Kids in the Pros: It’s Not Just A Game Anymore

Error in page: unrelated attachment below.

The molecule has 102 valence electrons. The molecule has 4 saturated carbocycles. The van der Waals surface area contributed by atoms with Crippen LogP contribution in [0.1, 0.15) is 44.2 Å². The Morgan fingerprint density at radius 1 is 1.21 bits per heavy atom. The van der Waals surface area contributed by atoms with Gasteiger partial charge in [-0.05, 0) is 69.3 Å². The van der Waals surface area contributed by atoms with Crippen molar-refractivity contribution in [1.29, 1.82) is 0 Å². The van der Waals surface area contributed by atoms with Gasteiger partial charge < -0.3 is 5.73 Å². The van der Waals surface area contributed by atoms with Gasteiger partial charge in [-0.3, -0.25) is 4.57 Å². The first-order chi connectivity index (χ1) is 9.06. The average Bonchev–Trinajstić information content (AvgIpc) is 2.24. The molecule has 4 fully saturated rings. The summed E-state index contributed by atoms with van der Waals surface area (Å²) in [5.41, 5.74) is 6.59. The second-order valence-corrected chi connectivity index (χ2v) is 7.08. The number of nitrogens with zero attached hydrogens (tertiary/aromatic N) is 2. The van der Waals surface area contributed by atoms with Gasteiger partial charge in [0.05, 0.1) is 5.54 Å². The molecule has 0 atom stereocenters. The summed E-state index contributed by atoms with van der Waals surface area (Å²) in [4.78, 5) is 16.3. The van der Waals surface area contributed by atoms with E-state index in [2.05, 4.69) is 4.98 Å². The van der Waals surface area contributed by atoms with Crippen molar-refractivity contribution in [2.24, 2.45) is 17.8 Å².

Imagine being young and talented…and rich. Rubbing elbows with famous folk left and right. Tuesday night on the red carpet, Thursday nights in the most exclusive clubs, spending your weekends playing games while raking in endorsement money and prizes, no one to tell you what to do. Insanely long and intense vacations, traveling and getting to see sights all across the world. That would be the life. This is a fantasy for most people, but it is actually reality for some 18, 19, and 20 year-olds. Why can’t it be me? I’m a golfer. I’m not a bad golfer at that. I’ve captained a state championship team. I even caddy all summer long. I watch it on TV. I play Tiger Woods 2005 on the play station all the time with my buddies. I could probably tell you way more about golfing than you’d ever want to know. So why can’t this be me? I’ve been contemplating this recently because a certain 16 year-old girl (barely 16) named Michelle Wie just decided to become a pro golfer last week and signed a multi-million dollar endorsement deal with Nike. She is the most exceptional specimen in a current trend in women’s and men’s golf. More and more often now teenagers, kids who haven’t gone to college, or have only gone for a semester or so, are opting for the grande dinero of pro golf. One of these cases, Paula Creamer (she would be a freshman in college this year) is poised to finish second on the money list in her first year on tour. About ten years ago, a skinny kid named Eldrick Tiger Woods bypassed his last few semesters at Stanford to turn pro, and won within his first three weeks on tour. All of these kids can play golf at a level most only dream of. This is widely known, accepted, and maddening. But the issue at hand is not their talent but their maturity and their sense of responsibility. Can they handle it? In her first tournament as a pro she finished fourth (she finished second in one of the LPGA majors as a fifteen year-old amateur) only to be disqualified for taking an illegal drop reported by a journalist two days after it happened. Anyone would agree that this would ruin anyone’s day, she still left the tournament sporting bloodshot eyes and large sunglasses. I’d have to believe that’s the kid in her, not the pro. A veteran would be upset but most likely not break down into tears. It’s hard for anyone to pass up millions of dollars just to go to school. However, there are things that you learn at school, things that making money cannot teach you. The majority of us would be hard pressed to not say that college is a blast. There’s freedom, but there is also a safety net; one gets a glimpse of the real world that awaits but is not yet completely immersed. Going straight from high school to a high-profile professional life has to be a difficult transition, a transition that I don’t think any high schooler is truly prepared to make. Any success in this endeavor is a product of luck and extremely good handling. For every Lebron James, Tiger Woods, and Paula Creamer there are dozens upon dozens of failures. Slowly but surely, most team sport associations are amending or have amended their policies regarding the age at which individuals become eligible for competition. The NBA recently upped the ante to the age of ninetten, or one year out of high school. The NFL requires a player to be three years removed from high school. Now, I don’t doubt Michelle Wie’s golfing ability at all. She’s a 6’2″ 16 year-old girl whose average drive is a solid 295 yards – a good 25 yards farther than what I average. She is possibly the most marketable female athlete ever, and could be so for years to come. I cannot deny the lure of millions of dollars. There are times when I wish that was me on TV, holding the first place check. But I can’t help but have this gut feeling that I too would have trouble dealing with the lows of life as a professional…professional anything. Yeah, the perks are incredible, but I don’t even want to think about Michelle Wie’s fears one week into her pro career. That’ll happen when I’m prepared, after college.